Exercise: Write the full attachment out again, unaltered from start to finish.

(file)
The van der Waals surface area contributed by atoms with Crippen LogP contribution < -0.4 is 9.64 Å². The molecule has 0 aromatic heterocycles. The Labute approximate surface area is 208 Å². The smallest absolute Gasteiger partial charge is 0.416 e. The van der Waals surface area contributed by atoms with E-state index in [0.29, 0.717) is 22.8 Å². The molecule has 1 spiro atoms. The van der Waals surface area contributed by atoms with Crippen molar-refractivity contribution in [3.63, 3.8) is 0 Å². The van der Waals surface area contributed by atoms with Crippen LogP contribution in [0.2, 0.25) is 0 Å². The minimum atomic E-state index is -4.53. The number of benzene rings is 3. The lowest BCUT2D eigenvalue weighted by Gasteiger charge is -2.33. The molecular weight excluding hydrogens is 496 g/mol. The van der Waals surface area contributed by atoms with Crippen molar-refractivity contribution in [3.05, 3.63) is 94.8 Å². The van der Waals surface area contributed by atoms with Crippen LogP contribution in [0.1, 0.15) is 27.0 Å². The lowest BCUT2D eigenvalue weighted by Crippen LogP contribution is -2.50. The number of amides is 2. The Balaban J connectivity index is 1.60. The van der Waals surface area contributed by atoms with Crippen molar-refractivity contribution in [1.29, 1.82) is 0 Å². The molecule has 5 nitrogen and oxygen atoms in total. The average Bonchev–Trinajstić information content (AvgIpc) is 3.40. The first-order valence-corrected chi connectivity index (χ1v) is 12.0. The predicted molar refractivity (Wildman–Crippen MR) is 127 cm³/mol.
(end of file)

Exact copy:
The van der Waals surface area contributed by atoms with Crippen LogP contribution < -0.4 is 9.64 Å². The molecule has 0 aromatic heterocycles. The Labute approximate surface area is 208 Å². The smallest absolute Gasteiger partial charge is 0.416 e. The van der Waals surface area contributed by atoms with E-state index in [0.29, 0.717) is 22.8 Å². The molecule has 1 spiro atoms. The van der Waals surface area contributed by atoms with Crippen molar-refractivity contribution in [3.63, 3.8) is 0 Å². The van der Waals surface area contributed by atoms with Crippen LogP contribution in [0.2, 0.25) is 0 Å². The minimum atomic E-state index is -4.53. The number of benzene rings is 3. The lowest BCUT2D eigenvalue weighted by Gasteiger charge is -2.33. The molecular weight excluding hydrogens is 496 g/mol. The van der Waals surface area contributed by atoms with Crippen molar-refractivity contribution in [3.05, 3.63) is 94.8 Å². The van der Waals surface area contributed by atoms with Crippen LogP contribution in [0.1, 0.15) is 27.0 Å². The lowest BCUT2D eigenvalue weighted by Crippen LogP contribution is -2.50. The number of amides is 2. The Balaban J connectivity index is 1.60. The van der Waals surface area contributed by atoms with Crippen molar-refractivity contribution in [1.29, 1.82) is 0 Å². The molecule has 5 nitrogen and oxygen atoms in total. The average Bonchev–Trinajstić information content (AvgIpc) is 3.40. The first-order valence-corrected chi connectivity index (χ1v) is 12.0. The predicted molar refractivity (Wildman–Crippen MR) is 127 cm³/mol.